[84] I resolved today to (1.) keep up my diary (2.) read all the books I own, before reading much else (3.) write Blake (4.) practise Byrd. Saw Beverley Burwell, who looks taller & older & tells me Jerry Riddell has gone to Ottawa for [censored]. He’s pessimistic about the war. Bickersteth’s letters home are mimeographed & circulated & contain many vicious comments about the War Office: full of antiquated crocks hanging on to their salaries & avoiding being pensioned off on various pleas of emergency. He seems to feel that the German account of Dieppe as a foozled invasion attempt was correct: I’m not sure; it’s too symmetical. Of course if it proved only that Canadians are not cowards it didn’t prove much.

1950: A day trip to Salisbury Beach, Mass., with Frye’s U of T colleague, Ruth Jenking. 

[576] I find the Newburyport turnpike a bit dull, as a road, but Ruth talked easily, she was so relieved to get through with Harvard. The one thing she got from her summer is some understanding of [John C.] Pope’s study of The Rhythm of Beowulf, which, incidentally appeared in 1942, the year of my Music and Poetry article, and if I reprint my essays I may say that this article is a footnote to Pope’s book. Or, in the words of the oracular cliche, I may not. Anyway, the proper way to read Old English is crystal clear to her now, and as it’s a revelation in itself she feels it almost makes up for a very dull summer.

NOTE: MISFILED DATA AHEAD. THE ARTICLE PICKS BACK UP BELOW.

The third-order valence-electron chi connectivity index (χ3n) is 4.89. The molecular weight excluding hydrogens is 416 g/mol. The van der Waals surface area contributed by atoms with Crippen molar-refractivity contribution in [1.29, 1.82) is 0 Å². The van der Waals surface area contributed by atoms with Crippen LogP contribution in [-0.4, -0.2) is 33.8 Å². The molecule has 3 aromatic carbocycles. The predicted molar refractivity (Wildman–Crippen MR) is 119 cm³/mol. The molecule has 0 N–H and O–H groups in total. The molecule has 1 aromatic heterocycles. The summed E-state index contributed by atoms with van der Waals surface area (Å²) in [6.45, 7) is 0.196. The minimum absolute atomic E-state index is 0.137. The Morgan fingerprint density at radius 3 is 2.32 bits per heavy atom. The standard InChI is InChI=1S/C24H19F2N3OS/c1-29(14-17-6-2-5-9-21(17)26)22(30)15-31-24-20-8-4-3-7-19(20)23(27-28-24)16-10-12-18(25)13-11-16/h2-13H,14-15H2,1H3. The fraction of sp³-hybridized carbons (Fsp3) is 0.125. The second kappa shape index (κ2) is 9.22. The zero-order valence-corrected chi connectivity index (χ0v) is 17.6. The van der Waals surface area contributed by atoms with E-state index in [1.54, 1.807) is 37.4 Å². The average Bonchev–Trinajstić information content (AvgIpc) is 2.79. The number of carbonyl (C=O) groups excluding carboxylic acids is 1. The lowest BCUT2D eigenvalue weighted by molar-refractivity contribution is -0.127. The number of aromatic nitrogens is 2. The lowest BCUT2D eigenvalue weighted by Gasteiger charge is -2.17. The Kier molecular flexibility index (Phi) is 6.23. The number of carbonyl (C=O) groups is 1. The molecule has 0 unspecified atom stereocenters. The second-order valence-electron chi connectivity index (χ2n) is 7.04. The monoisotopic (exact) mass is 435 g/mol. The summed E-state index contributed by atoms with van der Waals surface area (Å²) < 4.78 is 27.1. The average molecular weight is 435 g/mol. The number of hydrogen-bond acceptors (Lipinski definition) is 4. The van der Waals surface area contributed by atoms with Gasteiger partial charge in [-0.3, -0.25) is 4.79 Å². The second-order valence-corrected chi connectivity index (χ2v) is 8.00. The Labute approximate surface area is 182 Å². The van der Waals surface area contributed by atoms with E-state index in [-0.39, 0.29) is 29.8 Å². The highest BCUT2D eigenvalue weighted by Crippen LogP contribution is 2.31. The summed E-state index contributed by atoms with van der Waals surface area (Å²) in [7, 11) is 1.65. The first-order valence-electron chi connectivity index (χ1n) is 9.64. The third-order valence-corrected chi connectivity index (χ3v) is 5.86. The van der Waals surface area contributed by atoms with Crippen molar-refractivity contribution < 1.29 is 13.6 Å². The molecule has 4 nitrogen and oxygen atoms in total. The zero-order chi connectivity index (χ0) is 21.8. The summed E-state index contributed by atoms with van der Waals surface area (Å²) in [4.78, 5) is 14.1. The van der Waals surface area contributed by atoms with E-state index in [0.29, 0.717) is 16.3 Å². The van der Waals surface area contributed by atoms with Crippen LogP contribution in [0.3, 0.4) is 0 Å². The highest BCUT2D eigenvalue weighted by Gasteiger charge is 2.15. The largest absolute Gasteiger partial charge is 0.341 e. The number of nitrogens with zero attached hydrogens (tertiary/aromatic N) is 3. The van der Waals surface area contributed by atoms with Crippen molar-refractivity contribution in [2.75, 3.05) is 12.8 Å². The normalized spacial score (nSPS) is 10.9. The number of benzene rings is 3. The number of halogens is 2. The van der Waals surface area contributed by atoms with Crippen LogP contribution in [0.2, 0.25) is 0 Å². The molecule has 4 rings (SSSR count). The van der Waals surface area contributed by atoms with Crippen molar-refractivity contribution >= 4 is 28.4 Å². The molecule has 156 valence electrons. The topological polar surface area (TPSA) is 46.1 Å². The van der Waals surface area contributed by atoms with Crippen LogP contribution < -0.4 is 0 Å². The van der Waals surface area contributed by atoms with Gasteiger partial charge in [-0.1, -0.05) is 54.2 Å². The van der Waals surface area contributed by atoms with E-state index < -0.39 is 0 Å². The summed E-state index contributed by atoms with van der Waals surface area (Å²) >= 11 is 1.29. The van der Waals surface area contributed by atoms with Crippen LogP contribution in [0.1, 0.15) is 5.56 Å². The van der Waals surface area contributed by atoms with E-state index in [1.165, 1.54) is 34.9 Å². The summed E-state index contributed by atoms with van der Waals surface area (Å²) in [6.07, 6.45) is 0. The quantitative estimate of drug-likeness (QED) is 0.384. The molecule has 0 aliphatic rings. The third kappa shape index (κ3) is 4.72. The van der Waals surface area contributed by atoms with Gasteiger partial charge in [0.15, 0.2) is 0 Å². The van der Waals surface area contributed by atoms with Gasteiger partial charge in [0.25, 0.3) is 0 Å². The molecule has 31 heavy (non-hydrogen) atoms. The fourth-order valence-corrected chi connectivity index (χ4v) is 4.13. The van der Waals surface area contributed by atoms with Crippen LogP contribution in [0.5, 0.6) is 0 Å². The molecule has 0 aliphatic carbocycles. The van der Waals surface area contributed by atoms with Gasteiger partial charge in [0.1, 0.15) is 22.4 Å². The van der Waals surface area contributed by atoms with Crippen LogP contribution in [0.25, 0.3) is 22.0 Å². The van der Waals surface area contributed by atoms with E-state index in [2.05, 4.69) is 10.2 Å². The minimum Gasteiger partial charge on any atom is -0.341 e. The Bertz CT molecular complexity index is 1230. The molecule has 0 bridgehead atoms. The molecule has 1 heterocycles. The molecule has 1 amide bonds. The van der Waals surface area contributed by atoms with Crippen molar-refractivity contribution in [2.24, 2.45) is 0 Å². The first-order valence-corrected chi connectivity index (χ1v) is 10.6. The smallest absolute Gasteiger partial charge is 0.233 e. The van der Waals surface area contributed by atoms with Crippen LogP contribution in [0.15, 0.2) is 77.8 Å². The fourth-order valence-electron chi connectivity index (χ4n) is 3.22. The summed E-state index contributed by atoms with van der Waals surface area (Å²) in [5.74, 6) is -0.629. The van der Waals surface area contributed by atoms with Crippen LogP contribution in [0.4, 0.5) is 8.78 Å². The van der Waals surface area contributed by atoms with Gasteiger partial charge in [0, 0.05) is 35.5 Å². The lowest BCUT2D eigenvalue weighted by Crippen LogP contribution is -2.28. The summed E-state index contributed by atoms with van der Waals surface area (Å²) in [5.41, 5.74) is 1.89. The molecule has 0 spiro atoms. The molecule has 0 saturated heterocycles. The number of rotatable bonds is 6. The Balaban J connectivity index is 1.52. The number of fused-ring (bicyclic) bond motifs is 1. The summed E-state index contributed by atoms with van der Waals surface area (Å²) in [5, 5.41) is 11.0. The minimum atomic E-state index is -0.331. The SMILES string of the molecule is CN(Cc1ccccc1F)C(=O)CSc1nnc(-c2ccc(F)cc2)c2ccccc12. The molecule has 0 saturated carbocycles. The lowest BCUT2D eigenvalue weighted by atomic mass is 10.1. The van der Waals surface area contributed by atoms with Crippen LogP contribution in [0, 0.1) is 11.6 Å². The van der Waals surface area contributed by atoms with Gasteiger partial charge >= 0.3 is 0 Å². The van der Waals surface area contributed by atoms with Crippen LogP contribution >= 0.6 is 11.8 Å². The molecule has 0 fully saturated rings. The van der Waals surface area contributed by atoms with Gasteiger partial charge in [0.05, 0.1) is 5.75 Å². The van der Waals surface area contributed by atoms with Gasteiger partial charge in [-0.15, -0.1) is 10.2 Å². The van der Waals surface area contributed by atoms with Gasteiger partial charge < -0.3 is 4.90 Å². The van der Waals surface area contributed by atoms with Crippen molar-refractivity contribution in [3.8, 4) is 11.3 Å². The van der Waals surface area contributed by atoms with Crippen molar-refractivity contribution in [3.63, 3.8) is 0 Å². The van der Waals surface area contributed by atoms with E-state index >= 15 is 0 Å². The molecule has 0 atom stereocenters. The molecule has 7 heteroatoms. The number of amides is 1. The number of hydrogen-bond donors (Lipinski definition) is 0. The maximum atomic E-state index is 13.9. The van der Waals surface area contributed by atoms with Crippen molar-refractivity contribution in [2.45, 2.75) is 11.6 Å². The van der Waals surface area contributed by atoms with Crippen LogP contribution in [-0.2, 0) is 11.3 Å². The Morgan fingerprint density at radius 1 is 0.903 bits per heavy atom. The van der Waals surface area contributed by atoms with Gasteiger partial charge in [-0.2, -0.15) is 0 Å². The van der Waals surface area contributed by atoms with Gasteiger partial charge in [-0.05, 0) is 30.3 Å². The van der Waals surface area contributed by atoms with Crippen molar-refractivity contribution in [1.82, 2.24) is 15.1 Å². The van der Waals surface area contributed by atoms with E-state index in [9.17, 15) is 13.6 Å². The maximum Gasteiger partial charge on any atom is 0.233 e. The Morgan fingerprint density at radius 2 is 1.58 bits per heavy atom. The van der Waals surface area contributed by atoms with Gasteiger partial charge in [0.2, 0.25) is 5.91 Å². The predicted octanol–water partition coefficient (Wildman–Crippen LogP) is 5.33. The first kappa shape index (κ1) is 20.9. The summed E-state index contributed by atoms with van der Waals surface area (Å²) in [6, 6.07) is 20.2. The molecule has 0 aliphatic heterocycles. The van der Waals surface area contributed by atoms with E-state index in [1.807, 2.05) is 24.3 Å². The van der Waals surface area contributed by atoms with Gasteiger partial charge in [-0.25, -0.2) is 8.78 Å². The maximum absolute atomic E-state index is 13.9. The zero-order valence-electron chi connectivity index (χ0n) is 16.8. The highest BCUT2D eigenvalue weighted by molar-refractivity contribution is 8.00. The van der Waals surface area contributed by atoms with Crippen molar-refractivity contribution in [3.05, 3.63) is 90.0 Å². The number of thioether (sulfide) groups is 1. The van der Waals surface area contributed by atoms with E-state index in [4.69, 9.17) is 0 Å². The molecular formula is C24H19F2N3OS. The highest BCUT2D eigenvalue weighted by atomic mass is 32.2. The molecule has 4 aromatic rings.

Tomorrow: the formal causes of literature and a young woman in a bathing suit

Now with YouTube!

We now have YouTube-embedding capacity!  Of course, we don’t actually have any relevant video. But we do have the capacity to embed video, so we just had to come up with something.  Given the Northrop Frye-Thomas Pynchon nexus established last week here and here, this video might qualify as marginally germane.  Sure, it’s post-modern enough, but is it also Menippean satire?

Frye and Shaw


Bob Denham sends us still more excerpts from Frye on Shaw.  The mischievous spirit of the Vicar of Bray evidently prevails.  All in all,  a remarkable amount of commentary has been generated by a single compellingly ambiguous diary entry from August 25th, 1942.

From the Diaries,  391-2: